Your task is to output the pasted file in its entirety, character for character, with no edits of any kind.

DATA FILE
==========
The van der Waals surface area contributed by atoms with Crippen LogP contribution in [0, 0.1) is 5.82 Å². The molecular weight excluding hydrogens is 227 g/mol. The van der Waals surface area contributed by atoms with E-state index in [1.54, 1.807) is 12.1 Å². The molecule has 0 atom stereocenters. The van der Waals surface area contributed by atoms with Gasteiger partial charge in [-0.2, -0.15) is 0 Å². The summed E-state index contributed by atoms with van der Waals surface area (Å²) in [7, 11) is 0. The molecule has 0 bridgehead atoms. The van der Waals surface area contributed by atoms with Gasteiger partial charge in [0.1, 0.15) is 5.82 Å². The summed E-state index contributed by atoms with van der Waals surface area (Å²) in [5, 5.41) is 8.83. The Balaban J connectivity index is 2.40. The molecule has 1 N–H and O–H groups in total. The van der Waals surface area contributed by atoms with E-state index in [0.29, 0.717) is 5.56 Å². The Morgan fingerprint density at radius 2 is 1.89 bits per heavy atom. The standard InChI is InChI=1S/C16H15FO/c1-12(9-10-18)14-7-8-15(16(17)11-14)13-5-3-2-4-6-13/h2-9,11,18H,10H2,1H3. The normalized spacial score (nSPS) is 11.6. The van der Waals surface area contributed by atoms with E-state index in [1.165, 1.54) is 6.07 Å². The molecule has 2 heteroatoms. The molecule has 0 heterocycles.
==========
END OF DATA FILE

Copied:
The van der Waals surface area contributed by atoms with Crippen LogP contribution in [0, 0.1) is 5.82 Å². The molecular weight excluding hydrogens is 227 g/mol. The van der Waals surface area contributed by atoms with E-state index in [1.54, 1.807) is 12.1 Å². The molecule has 0 atom stereocenters. The van der Waals surface area contributed by atoms with Gasteiger partial charge in [-0.2, -0.15) is 0 Å². The summed E-state index contributed by atoms with van der Waals surface area (Å²) in [7, 11) is 0. The molecule has 0 bridgehead atoms. The van der Waals surface area contributed by atoms with Gasteiger partial charge in [0.1, 0.15) is 5.82 Å². The summed E-state index contributed by atoms with van der Waals surface area (Å²) in [5, 5.41) is 8.83. The Balaban J connectivity index is 2.40. The molecule has 1 N–H and O–H groups in total. The van der Waals surface area contributed by atoms with E-state index in [0.29, 0.717) is 5.56 Å². The Morgan fingerprint density at radius 2 is 1.89 bits per heavy atom. The standard InChI is InChI=1S/C16H15FO/c1-12(9-10-18)14-7-8-15(16(17)11-14)13-5-3-2-4-6-13/h2-9,11,18H,10H2,1H3. The normalized spacial score (nSPS) is 11.6. The van der Waals surface area contributed by atoms with E-state index in [1.165, 1.54) is 6.07 Å². The molecule has 2 heteroatoms. The molecule has 0 heterocycles.